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I needed to come up with a couple of special IG swap gifts this month, and chose these super cute thread catcher & pincushion sets, 2 to give away and 1 for me!

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The sheep/pinwheel pincushions are 6″ blocks from Lori Holt’s Farm Girl Vintage book and I used her fabric line, Vintage Happy for both.  Here are a few more photos of her cuteness.  This book is wonderful and filled with fun, fun sewing projects!! If you don’t already follow her on Instagram, her tag is @beelori1.  She has weekly sew-alongs and free tutorials on her blog, such fun, and I check her out everyday to see what’s new!

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The half Dresden pincushions are from a Dresden pattern I found on Pinterest that I sized down into 4″ x 7″ pincushions. Fabrics are Bonnie & Camille’s Scrumptious.

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Here is a little tutorial on how I made them.

Dresden Pincushion Tutorial

Materials

  • 10 Mini Charm squares or 2″ x 2.5″ scraps
  • 4″-5″ scrap of fabric for Dresden center
  • 4.5″ x 7.5″ background fabric
  • 5″ x 8″ backing fabric
  • 5″ x 8″ batting
  • 5″ scrap of paper-backed fusible web for appliqué
  • EZ Quilting Easy Dresden Ruler (JoAnn’s or Amazon)

Creating the Dresden Blades

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  1. Easy Dresden Ruler.
  2. From each mini charm, cut 10 blades with the Dresden ruler, 2.5″ in length.
  3. To make blade points, fold each blade in half lengthwise, RST and sew along top edge (1/4″ seam). Clip the folded corner close to seam to get a good point.
  4. Turn, and use your dresden turning tool or knitting needle to get a good point (be careful not to poke thru seam). Press blade, make sure to keep seam line in the center of the blade.

Assemble Half Dresden

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  1. Lay out your 10 blades in the order you prefer.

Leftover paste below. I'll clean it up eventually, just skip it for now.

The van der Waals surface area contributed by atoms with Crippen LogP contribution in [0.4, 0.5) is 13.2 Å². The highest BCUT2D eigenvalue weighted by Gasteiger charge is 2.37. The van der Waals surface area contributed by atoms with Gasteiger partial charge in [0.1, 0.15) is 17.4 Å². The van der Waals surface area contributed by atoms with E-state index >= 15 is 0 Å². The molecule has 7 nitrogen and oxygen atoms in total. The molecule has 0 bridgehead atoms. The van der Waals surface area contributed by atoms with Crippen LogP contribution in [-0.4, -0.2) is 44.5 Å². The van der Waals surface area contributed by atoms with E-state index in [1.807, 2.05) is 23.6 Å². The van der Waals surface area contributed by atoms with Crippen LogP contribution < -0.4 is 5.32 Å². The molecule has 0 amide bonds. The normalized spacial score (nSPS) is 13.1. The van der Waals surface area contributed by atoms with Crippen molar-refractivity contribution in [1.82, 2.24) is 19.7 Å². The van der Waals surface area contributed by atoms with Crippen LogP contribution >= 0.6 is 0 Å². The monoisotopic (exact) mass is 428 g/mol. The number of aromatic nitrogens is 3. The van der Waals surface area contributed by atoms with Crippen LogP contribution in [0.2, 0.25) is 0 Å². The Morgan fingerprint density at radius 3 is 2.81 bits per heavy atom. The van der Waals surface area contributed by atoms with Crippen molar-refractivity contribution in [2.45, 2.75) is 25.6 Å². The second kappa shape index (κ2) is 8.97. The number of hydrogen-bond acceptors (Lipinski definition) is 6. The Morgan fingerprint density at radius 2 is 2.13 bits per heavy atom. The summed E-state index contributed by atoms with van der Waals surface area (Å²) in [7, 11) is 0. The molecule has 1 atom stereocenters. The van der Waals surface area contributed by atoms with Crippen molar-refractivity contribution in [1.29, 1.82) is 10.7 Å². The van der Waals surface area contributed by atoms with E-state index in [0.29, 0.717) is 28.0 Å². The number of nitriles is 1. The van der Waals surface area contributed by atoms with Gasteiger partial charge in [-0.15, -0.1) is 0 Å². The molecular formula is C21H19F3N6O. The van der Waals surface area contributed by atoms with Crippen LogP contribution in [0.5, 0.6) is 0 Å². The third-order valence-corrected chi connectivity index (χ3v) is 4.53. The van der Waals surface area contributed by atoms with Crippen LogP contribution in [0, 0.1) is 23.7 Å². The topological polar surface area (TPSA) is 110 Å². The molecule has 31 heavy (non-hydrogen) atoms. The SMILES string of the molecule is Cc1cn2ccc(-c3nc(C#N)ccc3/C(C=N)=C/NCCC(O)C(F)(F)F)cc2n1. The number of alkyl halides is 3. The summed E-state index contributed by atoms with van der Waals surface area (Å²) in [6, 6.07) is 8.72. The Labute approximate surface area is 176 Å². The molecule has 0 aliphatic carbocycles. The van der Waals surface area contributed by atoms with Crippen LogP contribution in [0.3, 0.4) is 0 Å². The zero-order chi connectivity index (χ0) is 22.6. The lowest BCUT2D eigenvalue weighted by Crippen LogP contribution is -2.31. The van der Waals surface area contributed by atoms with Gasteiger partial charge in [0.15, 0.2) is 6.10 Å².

2. Sew together the 10 blades along the long edges.  Start at the top of the blade and backstitch a couple of stitches to hold the seam.
  3. Press blade seams open or to one side.
  4. Using a 3-1/2″ bowl or cup, draw a circle on the paper side of the fusible web.  Cut out your circle, leaving around 1/4″ on both sides of the line. Fuse web to the wrong side of your Dresden center fabric, then cut on drawn line.  Cut the circle in half.

Finish the Block

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  1. Center and pin the completed Dresden blades to your background fabric, leave at least a 3/8″ seam allowance on top and sides.
  2. Straight stitch along the top edge of the blades, close as possible to the edge.
  3. Remove paper and fuse half circle to center of blades circle.  Stitch around the edge with a blanket stitch.
  4. Make a quilt sandwich of your pincushion’s top and bottom blocks, and quilt.  I did straight line quilting, using my walking foot’s edge as a width guide.

Complete the Pincushion

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To finish, place top and bottom blocks RST, and sew around the edge with scant 1/4″ seam.  Leave a 2.5″ opening on one side for turning. Clip corners and turn.  Fill with crushed walnuts, flax seeds, or filling of your choice and hand stitch opening closed.  Pure sweetness!

Thread Catcher Baskets

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If you love these thread catcher baskets, I purchased the pattern from Curry Bungalow on Etsy here.  I changed the pattern slightly by piecing my fabric strips to the size of the basket fabric dimensions, and quilted.  And because the baskets are fairly firm from the quilting and batting, I did not need to use any interfacing.

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So that wraps up this post, hope you enjoyed it! Let me know if you have any questions about the pincushion tutorial and the thread catchers.  If you are on Instagram, hook up with me at @hummingbirdthread.

Thanks for stopping by and happy, happy sewing!!

Teri

The Hummingbird Thread

 

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